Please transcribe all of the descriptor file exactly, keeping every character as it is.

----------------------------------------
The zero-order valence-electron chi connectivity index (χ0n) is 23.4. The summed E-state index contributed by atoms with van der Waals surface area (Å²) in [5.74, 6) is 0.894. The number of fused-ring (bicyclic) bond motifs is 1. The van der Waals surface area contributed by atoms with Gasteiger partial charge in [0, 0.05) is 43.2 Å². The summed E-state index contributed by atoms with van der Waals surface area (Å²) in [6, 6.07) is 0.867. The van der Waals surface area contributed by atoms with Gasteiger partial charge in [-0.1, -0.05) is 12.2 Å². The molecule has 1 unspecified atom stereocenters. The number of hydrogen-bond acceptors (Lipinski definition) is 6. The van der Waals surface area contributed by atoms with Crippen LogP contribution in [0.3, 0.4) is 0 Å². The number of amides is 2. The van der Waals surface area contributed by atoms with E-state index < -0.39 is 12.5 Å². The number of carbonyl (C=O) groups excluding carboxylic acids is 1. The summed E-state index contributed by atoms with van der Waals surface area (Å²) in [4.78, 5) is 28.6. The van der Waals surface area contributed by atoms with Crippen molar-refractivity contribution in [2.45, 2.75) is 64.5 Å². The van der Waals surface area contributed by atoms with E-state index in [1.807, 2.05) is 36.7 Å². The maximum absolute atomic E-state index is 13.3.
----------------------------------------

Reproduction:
The zero-order valence-electron chi connectivity index (χ0n) is 23.4. The summed E-state index contributed by atoms with van der Waals surface area (Å²) in [5.74, 6) is 0.894. The number of fused-ring (bicyclic) bond motifs is 1. The van der Waals surface area contributed by atoms with Gasteiger partial charge in [0, 0.05) is 43.2 Å². The summed E-state index contributed by atoms with van der Waals surface area (Å²) in [6, 6.07) is 0.867. The van der Waals surface area contributed by atoms with Gasteiger partial charge in [-0.1, -0.05) is 12.2 Å². The molecule has 1 unspecified atom stereocenters. The number of hydrogen-bond acceptors (Lipinski definition) is 6. The van der Waals surface area contributed by atoms with Crippen LogP contribution in [0.3, 0.4) is 0 Å². The number of amides is 2. The van der Waals surface area contributed by atoms with E-state index < -0.39 is 12.5 Å². The number of carbonyl (C=O) groups excluding carboxylic acids is 1. The summed E-state index contributed by atoms with van der Waals surface area (Å²) in [4.78, 5) is 28.6. The van der Waals surface area contributed by atoms with Crippen molar-refractivity contribution in [2.45, 2.75) is 64.5 Å². The van der Waals surface area contributed by atoms with E-state index in [1.807, 2.05) is 36.7 Å². The maximum absolute atomic E-state index is 13.3.